Patronage in the Modern World

If you’ve followed my social media this week, it will come as no surprise that my topic today is Patronage. My Patreon campaign launched on Friday. Click here.

Asking is hard. At least for me it is, and I think for most of you as well. Here is the rugged land of rags-to-riches fables and Protestant work ethic, we tend to exalt self-reliance. Asking suggests vulnerability, or imperfection, and no one wants that. Writers in particular want to be independent. Sure, we want a zillion people to read our books, but we also want the freedom to do the work that matters to us.

I recently read Amanda Palmer’s book, The Art of Asking, and it had a big impact on me. You can get the short version in her terrific TED talk (Click here). (She also has an excellent Patreon campaign.) The book discusses how hard it was for her to ask for support from her fans and admirers. She didn’t want to be perceived as a loser, or as taking advantage. She’s married to Neil Gaiman, but she didn’t want to be dependent on a husband’s fans. She much preferred a community that admired her work and wanted to support it.

Once upon a time, of course, virtually all artists depended upon patronage. Before copyright laws existed, that was about the only way for writers–and painters and musicians–to survive. We have intellectual property protection today–sort of. The internet and bit torrents have made it possible to distribute other people’s work without paying them, and sadly, millions download pirated material. The publishing industry has changed dramatically and eBooks are not terribly profitable for most. Which is why you are seeing a rise in patronage, a new relationship between artists and their fans, through sites like Patreon and Kickstarter and Indiegogo and such. You like what artists are doing? Here’s how you let them know.

I’ve been running this Red Sneaker Center for Writers for many years, but I’ve always made a point of keeping the books and audios and stuff dirt cheap. I didn’t want anyone to have to agonize over whether they could afford to buy them. You want to be a writer? Here’s help–take it. But of course, writing those books takes time, newsletters must be distributed, developing apps is expensive…you get the idea. Like Amanda Palmer, I would rather sell the work at cost and be supported by people who appreciate what I’m doing.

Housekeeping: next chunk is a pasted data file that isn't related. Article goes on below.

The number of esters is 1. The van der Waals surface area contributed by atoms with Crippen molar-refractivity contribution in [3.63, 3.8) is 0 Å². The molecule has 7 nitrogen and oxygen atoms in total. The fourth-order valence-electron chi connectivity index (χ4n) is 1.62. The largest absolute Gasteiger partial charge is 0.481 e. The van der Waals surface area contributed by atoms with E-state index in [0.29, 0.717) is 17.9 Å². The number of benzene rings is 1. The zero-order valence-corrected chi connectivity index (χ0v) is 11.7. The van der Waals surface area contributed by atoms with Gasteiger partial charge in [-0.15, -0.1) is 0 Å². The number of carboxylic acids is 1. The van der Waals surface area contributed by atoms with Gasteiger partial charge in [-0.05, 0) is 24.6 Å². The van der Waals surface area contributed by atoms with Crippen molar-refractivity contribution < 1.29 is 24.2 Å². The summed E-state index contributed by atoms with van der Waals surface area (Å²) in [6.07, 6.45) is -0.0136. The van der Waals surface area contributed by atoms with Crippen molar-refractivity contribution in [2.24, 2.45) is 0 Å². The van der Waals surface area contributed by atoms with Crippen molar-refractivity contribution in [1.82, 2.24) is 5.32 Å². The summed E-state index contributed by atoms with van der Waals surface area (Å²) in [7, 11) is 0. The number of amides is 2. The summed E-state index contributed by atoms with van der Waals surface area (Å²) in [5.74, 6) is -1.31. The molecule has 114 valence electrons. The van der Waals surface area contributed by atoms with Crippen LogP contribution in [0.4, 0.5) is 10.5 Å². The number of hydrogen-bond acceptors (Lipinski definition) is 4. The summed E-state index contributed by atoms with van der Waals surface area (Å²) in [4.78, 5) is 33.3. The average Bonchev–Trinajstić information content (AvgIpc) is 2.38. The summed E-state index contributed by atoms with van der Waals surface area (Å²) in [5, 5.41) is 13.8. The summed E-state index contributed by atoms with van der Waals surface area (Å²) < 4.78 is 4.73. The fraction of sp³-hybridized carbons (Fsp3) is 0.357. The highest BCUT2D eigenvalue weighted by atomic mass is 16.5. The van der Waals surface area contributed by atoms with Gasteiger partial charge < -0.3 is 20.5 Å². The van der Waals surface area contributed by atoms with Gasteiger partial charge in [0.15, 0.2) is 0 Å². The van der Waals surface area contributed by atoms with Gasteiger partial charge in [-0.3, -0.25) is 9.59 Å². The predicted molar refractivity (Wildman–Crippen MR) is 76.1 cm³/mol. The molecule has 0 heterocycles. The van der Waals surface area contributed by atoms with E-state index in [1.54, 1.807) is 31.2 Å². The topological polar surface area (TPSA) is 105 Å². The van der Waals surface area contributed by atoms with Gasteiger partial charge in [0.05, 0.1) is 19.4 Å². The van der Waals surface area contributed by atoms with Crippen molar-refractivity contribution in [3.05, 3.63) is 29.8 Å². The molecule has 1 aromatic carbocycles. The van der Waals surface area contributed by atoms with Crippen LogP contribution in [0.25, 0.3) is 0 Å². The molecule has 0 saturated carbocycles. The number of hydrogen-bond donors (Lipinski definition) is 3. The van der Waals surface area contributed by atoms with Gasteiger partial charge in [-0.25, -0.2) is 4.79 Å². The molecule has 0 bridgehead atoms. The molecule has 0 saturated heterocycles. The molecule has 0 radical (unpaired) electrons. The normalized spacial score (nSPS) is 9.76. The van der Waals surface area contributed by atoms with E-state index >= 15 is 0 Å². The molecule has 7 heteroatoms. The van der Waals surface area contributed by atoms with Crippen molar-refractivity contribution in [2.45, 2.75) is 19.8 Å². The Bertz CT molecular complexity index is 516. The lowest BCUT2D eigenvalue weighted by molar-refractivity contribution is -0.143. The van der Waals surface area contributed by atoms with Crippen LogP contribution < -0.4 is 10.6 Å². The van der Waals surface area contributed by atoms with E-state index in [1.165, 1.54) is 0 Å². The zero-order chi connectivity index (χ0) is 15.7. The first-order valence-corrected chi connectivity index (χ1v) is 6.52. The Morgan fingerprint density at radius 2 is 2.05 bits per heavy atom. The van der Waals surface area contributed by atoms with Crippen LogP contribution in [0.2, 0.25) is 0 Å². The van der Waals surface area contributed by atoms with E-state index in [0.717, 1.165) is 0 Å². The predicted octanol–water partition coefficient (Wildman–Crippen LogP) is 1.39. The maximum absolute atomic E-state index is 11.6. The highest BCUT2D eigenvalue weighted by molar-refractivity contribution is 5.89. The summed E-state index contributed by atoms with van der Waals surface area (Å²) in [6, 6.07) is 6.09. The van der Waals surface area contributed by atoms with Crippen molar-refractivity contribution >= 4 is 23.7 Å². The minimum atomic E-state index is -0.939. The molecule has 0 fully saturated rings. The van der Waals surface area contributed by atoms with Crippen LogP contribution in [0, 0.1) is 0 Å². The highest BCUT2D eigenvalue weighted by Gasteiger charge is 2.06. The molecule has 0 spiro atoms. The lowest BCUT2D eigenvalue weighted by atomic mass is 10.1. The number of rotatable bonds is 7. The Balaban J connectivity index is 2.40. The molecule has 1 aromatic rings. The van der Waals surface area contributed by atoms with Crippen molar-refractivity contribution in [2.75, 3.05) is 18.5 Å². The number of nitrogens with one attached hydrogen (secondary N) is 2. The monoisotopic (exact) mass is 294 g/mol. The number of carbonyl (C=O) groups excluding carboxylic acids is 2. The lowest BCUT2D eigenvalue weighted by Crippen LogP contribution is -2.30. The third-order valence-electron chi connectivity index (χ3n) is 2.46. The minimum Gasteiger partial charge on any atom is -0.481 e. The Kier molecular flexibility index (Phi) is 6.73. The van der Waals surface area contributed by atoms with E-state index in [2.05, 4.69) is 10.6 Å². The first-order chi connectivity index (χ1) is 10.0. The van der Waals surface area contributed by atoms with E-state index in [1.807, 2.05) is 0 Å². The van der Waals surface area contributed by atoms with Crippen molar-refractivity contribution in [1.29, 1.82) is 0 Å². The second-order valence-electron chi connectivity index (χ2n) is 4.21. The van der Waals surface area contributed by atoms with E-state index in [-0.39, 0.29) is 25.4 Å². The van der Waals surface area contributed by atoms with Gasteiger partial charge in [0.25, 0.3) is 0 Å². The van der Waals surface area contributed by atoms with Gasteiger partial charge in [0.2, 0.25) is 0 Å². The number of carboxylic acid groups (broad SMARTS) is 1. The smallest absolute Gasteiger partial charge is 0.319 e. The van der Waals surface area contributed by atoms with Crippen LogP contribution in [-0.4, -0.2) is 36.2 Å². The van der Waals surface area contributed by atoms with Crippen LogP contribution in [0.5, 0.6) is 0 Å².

So I launched the Pastreon campaign. If you’d like to help keep this Red Sneaker school going, please check it out. While you’re there, look at the other artist Patreon pages. Many people are doing fantastic work, and they could you use your help, too. A tiny contribution makes a big difference–if many people pitch in.

Let me share what one of the first contributors to my campaign wrote. This truly touched my heart, because I thought, HE GETS IT! He said:

“I’m thrilled that this tool exists to help support artists. In your case I have literally stopped many times from listening to the Red Sneaker books (which I listen to again and again in audiobook format) to think how unfair it is that I paid such a small price for such amazing and valuable learning. I have wanted to do something to say thank you for that and make things more balanced in paying for what I’ve gained.

This gives me a chance to show my support for your work with Red Sneaker Writers. Consider my pledge a nudge in that direction 😉 I can’t believe you manage the output of high quality work and help you do without it being full time. Just wow!”
​                                –Jason W.

Lots of cool gifts and book-related goodies if you join, too. Please check it out: https://www.patreon.com/willbern

2 thoughts on “Patronage in the Modern World”

  1. I had never heard of patronage support until you started your campaign. I think know it’s a tool for artists to use, just as surely as newsletters, blogs, book signings, and other methods.

    Thanks for asking and sharing.

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